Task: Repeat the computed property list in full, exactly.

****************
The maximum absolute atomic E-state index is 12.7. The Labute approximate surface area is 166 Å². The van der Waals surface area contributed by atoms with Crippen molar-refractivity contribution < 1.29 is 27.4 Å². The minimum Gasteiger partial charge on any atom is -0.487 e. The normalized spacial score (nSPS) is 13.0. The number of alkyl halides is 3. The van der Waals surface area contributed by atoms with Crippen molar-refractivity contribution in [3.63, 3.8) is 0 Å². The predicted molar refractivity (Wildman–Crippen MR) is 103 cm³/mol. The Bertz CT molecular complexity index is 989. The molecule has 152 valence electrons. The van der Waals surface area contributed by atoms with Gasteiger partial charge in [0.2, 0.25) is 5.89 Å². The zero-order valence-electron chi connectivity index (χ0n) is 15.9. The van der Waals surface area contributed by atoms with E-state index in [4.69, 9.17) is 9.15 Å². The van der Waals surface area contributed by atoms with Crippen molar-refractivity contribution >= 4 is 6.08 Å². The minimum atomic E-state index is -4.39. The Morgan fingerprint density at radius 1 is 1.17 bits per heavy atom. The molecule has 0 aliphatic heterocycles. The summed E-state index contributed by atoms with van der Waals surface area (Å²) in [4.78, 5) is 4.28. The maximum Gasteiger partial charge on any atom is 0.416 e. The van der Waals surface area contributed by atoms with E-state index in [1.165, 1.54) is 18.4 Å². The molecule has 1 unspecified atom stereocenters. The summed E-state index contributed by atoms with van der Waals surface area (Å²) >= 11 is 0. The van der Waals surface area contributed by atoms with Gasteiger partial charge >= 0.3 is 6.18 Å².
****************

The maximum absolute atomic E-state index is 12.7. The Labute approximate surface area is 166 Å². The van der Waals surface area contributed by atoms with Crippen molar-refractivity contribution < 1.29 is 27.4 Å². The minimum Gasteiger partial charge on any atom is -0.487 e. The normalized spacial score (nSPS) is 13.0. The number of alkyl halides is 3. The van der Waals surface area contributed by atoms with Crippen molar-refractivity contribution in [3.63, 3.8) is 0 Å². The predicted molar refractivity (Wildman–Crippen MR) is 103 cm³/mol. The Bertz CT molecular complexity index is 989. The molecule has 152 valence electrons. The van der Waals surface area contributed by atoms with Gasteiger partial charge in [0.2, 0.25) is 5.89 Å². The zero-order valence-electron chi connectivity index (χ0n) is 15.9. The van der Waals surface area contributed by atoms with E-state index in [4.69, 9.17) is 9.15 Å². The van der Waals surface area contributed by atoms with Crippen molar-refractivity contribution >= 4 is 6.08 Å². The minimum atomic E-state index is -4.39. The Morgan fingerprint density at radius 1 is 1.17 bits per heavy atom. The molecule has 0 aliphatic heterocycles. The summed E-state index contributed by atoms with van der Waals surface area (Å²) in [4.78, 5) is 4.28. The maximum Gasteiger partial charge on any atom is 0.416 e. The van der Waals surface area contributed by atoms with E-state index in [1.165, 1.54) is 18.4 Å². The molecule has 1 unspecified atom stereocenters. The summed E-state index contributed by atoms with van der Waals surface area (Å²) >= 11 is 0. The van der Waals surface area contributed by atoms with Gasteiger partial charge >= 0.3 is 6.18 Å².